Central bank sees 2.8-3.6% inflation in January

Fuel retailers implemented another round of pump price hikes on Tuesday. — Photo by EDD GUMBAN/PHOTO

By Keisha B. Ta-asan, Reporter

HEADLINE INFLATION may have settled within 2.8-3.6% in January due to lower vegetable and sugar prices, the Bangko Sentral ng Pilipinas (BSP) said on Wednesday.

The BSP’s month-ahead forecast shows that inflation likely further eased from the 22-month low of 3.9% in December and 8.7% in January 2023.

The lower end of the forecast or 2.8% could be the slowest since 2.3% in October 2020 amid the coronavirus pandemic.

January would also mark the second straight month that inflation would settle within the BSP’s 2-4% target.

The Philippine Statistics Authority will report January inflation data on Feb. 6.

“Higher prices of some agricultural items like rice, meat, fruits and fish, along with increased petroleum prices, electricity and water rates, annual adjustment in sin taxes, and the depreciation of the peso are the primary sources of upward price pressures for the month,” the BSP said.

Data from the Department of Agriculture showed that as of Jan. 31, prices of regular milled rice had risen to as much as P53 per kilo from P52 on Dec. 29.

Fuel retailers implemented price hikes in January. For the month, pump price adjustments stood at a net increase of P4.40 a liter for gasoline, P2.90 a liter for diesel and P0.85 a liter for kerosene.

Manila Electric Co. (Meralco) earlier said the rate for a typical household went up by P0.6232 to P10.9001 per kilowatt-hour (kWh) in January.

Metro Manila’s two main water concessionaires also began implementing higher rates in January. Manila Water Co. raised rates by P6.41 per cubic meter, while Maynilad Water Services, Inc. hiked rates by P7.87 per cubic me-ter.

The peso also weakened to the P56-a-dollar mark in January, closing the month at P56.275 on Wednesday, down by 90.5 centavos or 1.6% from its P55.37 finish on Dec. 29, 2023.

“Lower prices of vegetables and sugar could contribute to downward price pressures,” the BSP said.

The central bank said it would continue to monitor developments that could affect the inflation and growth outlook.

Makoto Tsuchiya, an economist at Oxford Economics Japan, said inflation might have hit 2.5% in January due to favorable base effects despite price pressures from some commodity items.

“The sequential pickup among food items will likely remain manageable, although daily prices suggest there might be a scope for a further pickup in the coming months given weather-related disruptions,” he said in an e-mail.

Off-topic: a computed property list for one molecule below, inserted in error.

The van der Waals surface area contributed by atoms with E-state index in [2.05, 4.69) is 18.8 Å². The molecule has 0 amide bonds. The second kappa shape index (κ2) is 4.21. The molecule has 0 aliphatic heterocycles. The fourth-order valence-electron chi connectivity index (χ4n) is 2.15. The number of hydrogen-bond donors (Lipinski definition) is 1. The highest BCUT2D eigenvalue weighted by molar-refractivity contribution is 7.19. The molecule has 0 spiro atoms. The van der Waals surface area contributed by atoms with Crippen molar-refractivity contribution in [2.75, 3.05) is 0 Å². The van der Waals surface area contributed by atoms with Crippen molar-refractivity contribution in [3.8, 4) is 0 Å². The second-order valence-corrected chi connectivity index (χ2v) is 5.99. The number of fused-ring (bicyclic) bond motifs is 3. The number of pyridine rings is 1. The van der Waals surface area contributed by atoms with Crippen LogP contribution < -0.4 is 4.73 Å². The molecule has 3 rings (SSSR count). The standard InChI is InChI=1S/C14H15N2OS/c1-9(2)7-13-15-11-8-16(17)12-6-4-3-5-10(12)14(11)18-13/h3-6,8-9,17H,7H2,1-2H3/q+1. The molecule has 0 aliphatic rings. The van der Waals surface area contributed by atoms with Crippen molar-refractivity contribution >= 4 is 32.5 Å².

Market players are concerned with how El Niño would affect food prices. The phenomenon, which affects local agricultural production, is expected to last until the second quarter of the year, according to the state weather bureau.

Mr. Tsuchiya said the BSP might start cutting policy rates in the second quarter despite easing inflation.

“Just as January inflation is suppressed by favorable base effects, we expect the year-on-year inflation rate to pick up in the second quarter as the base effects turn less favorable,” he said.

Last year, inflation peaked at 8.7% in January before it gradually slowed to 4.7% in July. Inflation picked up again in the third quarter before easing back to the 2-4% target in December.

Full-year inflation stood at 6% in 2023, up from 5.8% in 2022 and breaching the BSP’s 2-4% target for the second straight year.

“That said, we think the inflation rate will remain within the BSP’s target, and our expectation for the US Fed to start cutting in the second quarter should also boost the bank’s confidence in easing monetary policy,” Mr. Tsuchiya added.

BSP Governor Eli M. Remolona, Jr. earlier said the Monetary Board might cut borrowing costs this year, but policy easing in the first half may be too soon amid risks to the inflation outlook.

The Monetary Board hiked key policy rates by 450 basis points (bps) from May 2022 to October 2023 to tame inflation and stabilize the peso, making it the most aggressive central bank in the region.

After raising the policy interest rate by 350 bps in 2022, the BSP increased the target reverse repurchase rate by another 100 bps throughout 2023. This brought the key rate to 6.5%, the highest in 16 years.

The BSP’s risk-adjusted inflation forecast is at 4.2% this year and 3.4% for 2025. Meanwhile, its average inflation baseline forecast is at 3.7% for 2024 and 3.2% for next year.

The BSP is scheduled to have its first policy review of the year on Feb. 15.